Singapore’s Wedding Experts Share Their Bridal Trend Forecast For 2020
Brides and grooms of 2020: here are some wedding inspiration for next year
Lovebirds who are about to tie the knot next year have a lot to be excited for. 2020 marks the beginning of the next decade, bringing with it a breath of fresh air and new perspectives. To get a taste of what 2020 will bring, we ask Singapore's wedding experts—Lelian Chew, founder of The Wedding Atelier and The Floral Atelier; Brenda Lee, founder and director of florist Fiore Dorato; Kelvin Koh, wedding photographer and founder of Lightedpixels Photography; and Poh Han Siong, principal photographer and director of AllureWeddings—to share their forecast of the wedding trends to know in the coming year.
A personal touch
“Everyone is talking about 2020 being the year of individuality. It is not as though this wasn’t common in the past, but I think there’s going to be a stronger push for this next year,” says Lelian. From bridal outfits to alternative venues, millennial couples are increasingly steering away from “the norm” and opting for a wedding that is true to their love story.
“Brides are asking for more specific flowers to be incorporated, even hiding objects in their bouquets that have meaning to them,” Brenda observes.
“We find that many couples are becoming their own DIY film-makers. They would pass us footages from their own proposals, travels, and vlogs. Videos are becoming more personal, and we really love that,” Han says.
Kelvin agrees: “It's all about personalisation now. No one wants a cookie-cutter type of photoshoot, and it will continue to be a lot more experiential. The ‘feel’ of the image is as important or perhaps even more important than the technical aspect, and the current trend of dark, moody colours may (finally) fade away."
Bold and vibrant
Weddings no longer have to be white, pink, or pastel. “When it comes to weddings, usually the colour scheme would be quite soft and romantic, but this year, we saw a lot of bolder colours. Even in terms of bridal dresses, brides are becoming a little bit more adventurous, going for jewelled tones instead of white or even blush,” Lelian said.
And with Pantone announcing Classic Blue as the colour of 2020, we may be expecting true blue weddings next year. Brenda predicts that it will be especially popular for spring.
“This colour scheme includes Pantone's Purist Blue and Neo-mint to create the ultimate blue palette, juxtaposed with the greens of spring to make your wedding decorations truly stand out. It’s perfect for both indoor and outdoor weddings, playing with both elegance and suppleness.”
(Related: 20 Stylish Wedding Guest Outfit Ideas)
“With the world getting smaller, and travel becoming more affordable, I think destination pre-wedding videography will increasingly become a key consideration. This wedding journey has to be unforgettable for any couple,” Han forecasts.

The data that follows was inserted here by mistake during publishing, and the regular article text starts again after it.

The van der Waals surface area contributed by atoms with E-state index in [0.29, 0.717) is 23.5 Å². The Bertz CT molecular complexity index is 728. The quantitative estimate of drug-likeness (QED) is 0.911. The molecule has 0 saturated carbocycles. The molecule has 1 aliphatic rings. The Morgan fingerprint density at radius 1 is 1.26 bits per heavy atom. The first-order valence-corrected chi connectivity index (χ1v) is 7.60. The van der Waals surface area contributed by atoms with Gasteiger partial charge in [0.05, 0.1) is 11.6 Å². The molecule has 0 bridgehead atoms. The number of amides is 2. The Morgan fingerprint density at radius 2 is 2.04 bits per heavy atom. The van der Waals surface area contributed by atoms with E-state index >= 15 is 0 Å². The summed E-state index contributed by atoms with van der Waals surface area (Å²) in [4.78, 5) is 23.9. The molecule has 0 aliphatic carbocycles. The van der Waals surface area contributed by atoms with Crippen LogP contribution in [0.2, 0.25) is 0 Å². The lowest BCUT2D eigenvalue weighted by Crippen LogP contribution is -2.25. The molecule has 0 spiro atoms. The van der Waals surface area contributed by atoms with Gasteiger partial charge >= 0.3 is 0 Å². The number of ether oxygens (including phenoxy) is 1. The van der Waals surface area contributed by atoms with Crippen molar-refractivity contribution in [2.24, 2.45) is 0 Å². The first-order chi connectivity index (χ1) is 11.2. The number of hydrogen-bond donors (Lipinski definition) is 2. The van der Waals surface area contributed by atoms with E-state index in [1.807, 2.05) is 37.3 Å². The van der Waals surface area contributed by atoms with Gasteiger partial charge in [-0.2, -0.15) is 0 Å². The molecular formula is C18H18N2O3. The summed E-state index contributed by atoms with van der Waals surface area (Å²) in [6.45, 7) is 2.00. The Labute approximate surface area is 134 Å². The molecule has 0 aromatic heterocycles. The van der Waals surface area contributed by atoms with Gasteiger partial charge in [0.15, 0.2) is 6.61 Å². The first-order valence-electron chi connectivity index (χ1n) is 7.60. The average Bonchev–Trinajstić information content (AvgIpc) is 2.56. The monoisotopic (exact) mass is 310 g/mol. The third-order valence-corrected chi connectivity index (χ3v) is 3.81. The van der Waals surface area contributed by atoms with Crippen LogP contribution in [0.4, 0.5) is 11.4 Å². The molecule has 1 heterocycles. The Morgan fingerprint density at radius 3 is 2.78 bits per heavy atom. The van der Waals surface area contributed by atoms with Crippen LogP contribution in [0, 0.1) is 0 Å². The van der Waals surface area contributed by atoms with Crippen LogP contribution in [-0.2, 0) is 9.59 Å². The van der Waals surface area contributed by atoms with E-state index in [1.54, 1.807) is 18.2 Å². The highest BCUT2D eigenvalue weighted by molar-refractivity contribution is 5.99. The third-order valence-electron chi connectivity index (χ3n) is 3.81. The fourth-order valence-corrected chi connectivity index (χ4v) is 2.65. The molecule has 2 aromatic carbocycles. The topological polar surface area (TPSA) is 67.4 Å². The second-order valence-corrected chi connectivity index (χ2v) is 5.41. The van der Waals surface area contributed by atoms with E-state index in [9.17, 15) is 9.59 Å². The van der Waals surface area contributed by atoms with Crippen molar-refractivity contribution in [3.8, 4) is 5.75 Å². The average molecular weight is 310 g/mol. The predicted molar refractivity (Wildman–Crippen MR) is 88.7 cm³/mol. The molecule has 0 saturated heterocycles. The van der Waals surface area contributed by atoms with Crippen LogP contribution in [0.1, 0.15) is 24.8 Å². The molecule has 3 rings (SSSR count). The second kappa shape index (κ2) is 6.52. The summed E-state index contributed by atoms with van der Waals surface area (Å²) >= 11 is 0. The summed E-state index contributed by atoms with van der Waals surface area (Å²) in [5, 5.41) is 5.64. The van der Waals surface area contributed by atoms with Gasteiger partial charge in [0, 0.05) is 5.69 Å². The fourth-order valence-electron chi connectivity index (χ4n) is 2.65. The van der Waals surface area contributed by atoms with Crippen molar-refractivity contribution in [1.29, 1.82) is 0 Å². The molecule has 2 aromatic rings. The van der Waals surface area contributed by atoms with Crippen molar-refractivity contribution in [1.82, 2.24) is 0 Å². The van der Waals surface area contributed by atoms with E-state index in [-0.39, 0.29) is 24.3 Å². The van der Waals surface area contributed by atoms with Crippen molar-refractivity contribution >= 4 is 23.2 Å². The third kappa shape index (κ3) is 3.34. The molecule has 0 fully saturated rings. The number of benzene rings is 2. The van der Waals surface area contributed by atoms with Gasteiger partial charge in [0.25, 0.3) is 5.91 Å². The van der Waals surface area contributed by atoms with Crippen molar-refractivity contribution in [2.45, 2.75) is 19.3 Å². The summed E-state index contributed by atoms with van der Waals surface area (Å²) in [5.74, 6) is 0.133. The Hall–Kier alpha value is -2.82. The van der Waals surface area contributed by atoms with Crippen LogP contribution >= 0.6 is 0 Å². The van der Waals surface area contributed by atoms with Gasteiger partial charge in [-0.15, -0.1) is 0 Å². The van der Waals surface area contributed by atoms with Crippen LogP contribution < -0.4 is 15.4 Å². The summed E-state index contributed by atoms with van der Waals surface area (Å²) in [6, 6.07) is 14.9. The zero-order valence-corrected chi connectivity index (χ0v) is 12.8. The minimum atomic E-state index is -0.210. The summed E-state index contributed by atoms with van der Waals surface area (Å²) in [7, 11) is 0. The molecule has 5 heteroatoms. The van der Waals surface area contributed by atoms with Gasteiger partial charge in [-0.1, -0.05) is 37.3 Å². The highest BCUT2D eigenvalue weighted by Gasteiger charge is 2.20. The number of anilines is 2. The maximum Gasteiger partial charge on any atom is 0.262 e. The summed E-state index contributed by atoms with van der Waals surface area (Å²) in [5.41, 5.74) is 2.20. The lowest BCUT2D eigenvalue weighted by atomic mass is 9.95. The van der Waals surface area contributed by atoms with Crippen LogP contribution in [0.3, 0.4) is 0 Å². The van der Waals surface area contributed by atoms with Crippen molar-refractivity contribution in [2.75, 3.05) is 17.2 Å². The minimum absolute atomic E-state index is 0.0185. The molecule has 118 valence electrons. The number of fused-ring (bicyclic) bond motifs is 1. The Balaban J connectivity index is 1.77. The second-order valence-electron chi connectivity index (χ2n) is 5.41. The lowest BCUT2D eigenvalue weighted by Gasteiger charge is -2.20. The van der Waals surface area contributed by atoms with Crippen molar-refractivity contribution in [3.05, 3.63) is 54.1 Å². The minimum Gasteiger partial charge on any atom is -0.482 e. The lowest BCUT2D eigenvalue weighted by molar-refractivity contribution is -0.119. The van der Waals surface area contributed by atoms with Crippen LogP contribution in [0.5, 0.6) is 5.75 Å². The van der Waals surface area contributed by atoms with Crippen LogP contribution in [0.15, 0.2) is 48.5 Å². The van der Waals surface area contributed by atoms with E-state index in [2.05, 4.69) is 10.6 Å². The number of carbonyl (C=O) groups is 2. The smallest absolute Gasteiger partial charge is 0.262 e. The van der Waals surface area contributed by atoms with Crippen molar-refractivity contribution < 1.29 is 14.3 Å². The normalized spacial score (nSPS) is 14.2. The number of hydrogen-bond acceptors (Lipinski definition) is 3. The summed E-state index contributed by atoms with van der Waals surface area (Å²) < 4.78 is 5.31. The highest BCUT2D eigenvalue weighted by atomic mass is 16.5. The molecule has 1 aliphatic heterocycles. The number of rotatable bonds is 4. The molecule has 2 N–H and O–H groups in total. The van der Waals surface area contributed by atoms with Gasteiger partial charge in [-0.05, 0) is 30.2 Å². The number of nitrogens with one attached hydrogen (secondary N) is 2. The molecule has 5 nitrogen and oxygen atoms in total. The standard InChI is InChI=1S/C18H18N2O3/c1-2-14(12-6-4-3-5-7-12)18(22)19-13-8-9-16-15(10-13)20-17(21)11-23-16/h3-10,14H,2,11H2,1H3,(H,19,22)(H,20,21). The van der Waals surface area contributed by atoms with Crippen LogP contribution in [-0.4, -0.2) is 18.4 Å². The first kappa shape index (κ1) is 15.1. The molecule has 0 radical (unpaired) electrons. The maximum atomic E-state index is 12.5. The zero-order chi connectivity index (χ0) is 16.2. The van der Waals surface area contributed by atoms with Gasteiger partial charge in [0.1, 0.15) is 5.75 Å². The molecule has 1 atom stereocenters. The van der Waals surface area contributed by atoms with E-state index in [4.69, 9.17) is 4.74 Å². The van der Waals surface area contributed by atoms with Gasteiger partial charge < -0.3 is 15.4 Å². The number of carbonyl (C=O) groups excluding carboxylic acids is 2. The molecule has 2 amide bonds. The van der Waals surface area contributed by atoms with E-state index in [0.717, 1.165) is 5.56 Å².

And while destination pre-wedding photography has always been popular, Kelvin shares that “couples are more willing to travel to more exotic locations, and wedding photos are getting less contrived than ever before.”
His tip for deciding on a location? “That the location and theme are timeless, and that the shoot best represents them and their young legacy as a couple. It should continue to inspire them and those who are looking at the images for years to come.”
Destination weddings have also become very popular for Singaporean couples.
“It’s something that has been quite popular outside of Singapore for some time, and we are starting to see an increase in enquiries from our Singapore clientele,” Lelian notes.
“This ties back to individuality—there's no better way to express how different and unique your wedding is than by changing up the venue. You can only do so much if it’s going to be another ballroom in Singapore.”
More than just a passing trend, sustainability has been a key movement in recent years, from travel to dining. According to Brenda and Lelian, being green and eco-friendly will be big for weddings globally in 2020 as well.
“It could be thinking up of ways to use the same venue for different events, such as turning around the solemnisation space for the dinner reception,” Lelian says.
“We’ve also just started an Eternity range—treated flowers that are fresh and can last for two years—because we were hearing from brides that they feel so bad that the flowers die or get thrown away the night after the wedding.”
With the advancement and increasing accessibility of technology, couples have been upping the ante on their wedding entertainment, decor, and also actual-day wedding videography.
Image-mapping on wedding cakes; photo booths that generate holograms, 360 time-stop images, and gifs; or a social media live feed display are not unheard of, and we’ll definitely see couples getting more creative in 2020.
Han cites 360 cameras, mini drones or go-pro mounts as gadgets used by couples to provide more options for film-making.
“Having said that, we are toying with two alternative ways of wedding documentary. One is live streaming (not live feed), the other is first-person view (FPV) drones, which are unfortunately not permitted in Singapore,” he shares.
“We feel that both are fun and haven't really been explored yet, and they serve as great alternative storytelling tools.”